Saturday, August 15, 2009
We've been grilling a lot this summer, but one thing we haven't tackled is fruit. Bobby Flay grills fruit all the time, and although I trust him, grilled fruit just sounds kind of...weird.
I came across this recipe in the August 2009 issue of Cooking Light magazine and knew it was for us. Because it's, you know, spicy. Well, at least Cooking Light says it's spicy; most of the time when a magazine says something is spicy, it's really a barely-there, castrated kind of heat. Which is not the heat we like in the T house.
Fiery Grilled Peach and Habanero Salsa
from the August 2009 issue of Cooking Light Magazine
4 large peeled peaches, halved and pitted*
2 (1/4-inch-thick) slices red onion
2 tablespoons chopped fresh cilantro
1 tablespoon fresh lime juice
1 teaspoon sugar
1 teaspoon grated orange rid
1 teaspoon finely chopped seeded habanero pepper** (I doubled the amount for us)
1/2 teaspoon salt
Prepare grill to medium-high heat.
Lightly coat peaches and onion with cooking spray. Place peaches and onion on grill rack coated with cooking spray. Grill peaches 2 minutes on each side. Cool and chop. Grill onion 3 minutes on each side. Cool and chop. Combine peaches, onion, cilantro and remaining ingredients in a medium bowl; toss well. Let stand 15 minutes.
* The easiest way to peel a peach, I've found, is to plop them in a pot of boiling water for about 15 seconds. Remove them and cool for a few minutes. The skin should peel off easily with a paring knife.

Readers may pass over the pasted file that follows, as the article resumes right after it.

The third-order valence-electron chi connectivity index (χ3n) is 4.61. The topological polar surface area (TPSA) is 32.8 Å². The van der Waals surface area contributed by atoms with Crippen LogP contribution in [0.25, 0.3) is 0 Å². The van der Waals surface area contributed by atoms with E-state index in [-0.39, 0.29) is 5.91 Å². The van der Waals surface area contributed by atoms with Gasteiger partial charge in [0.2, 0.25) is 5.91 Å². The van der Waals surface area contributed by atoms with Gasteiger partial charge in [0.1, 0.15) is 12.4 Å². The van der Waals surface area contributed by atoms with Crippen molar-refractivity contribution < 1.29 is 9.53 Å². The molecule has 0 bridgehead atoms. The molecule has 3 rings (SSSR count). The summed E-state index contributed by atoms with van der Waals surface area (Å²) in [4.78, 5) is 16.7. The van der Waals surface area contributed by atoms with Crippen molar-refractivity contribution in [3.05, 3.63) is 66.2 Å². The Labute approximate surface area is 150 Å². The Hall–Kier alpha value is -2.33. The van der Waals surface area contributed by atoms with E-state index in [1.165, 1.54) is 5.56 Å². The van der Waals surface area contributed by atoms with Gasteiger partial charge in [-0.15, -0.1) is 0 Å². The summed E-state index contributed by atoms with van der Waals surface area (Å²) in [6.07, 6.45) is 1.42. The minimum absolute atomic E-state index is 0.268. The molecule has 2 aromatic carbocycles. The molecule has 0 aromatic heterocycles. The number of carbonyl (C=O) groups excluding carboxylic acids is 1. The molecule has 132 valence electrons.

**Habanero peppers, or Scotch Bonnets, are very, very potent. Use caution when chopping them and make sure you wash your hands before touching ANY part of your body. I know this from firsthand experience; my nose has never forgiven me for itching it once with "Habanero Hands."
I thought that this salsa screamed to be served over fish, so I grilled some gorgeous sea bass fillets.
The verdict (and a small RANT):
Those folks at Cooking Light lie like rugs! Even with the amount of habanero doubled, the salsa was tame. Now it could be that I got a puny habanero, but I smelled the sucker when I was chopping it, and it smelled spicy. I know CL is a mainstream magazine, but in my opinion, if you're gonna call a recipe "fiery"--it had better have some fire there! If a magazine uses "fiery" in the title, it's user beware, right? So people who make it shouldn't be crying like babies if the recipe is hot, because they were warned. Quit castrating my food, people!! Pony up or don't do it at all.
Sigh, rant over.
Once I added another pinch of chiles, we enjoyed the dish. The combination of flavors was delicious! The sea bass was rich and buttery, and the clean peach and chile flavors blanced that. It's a keeper.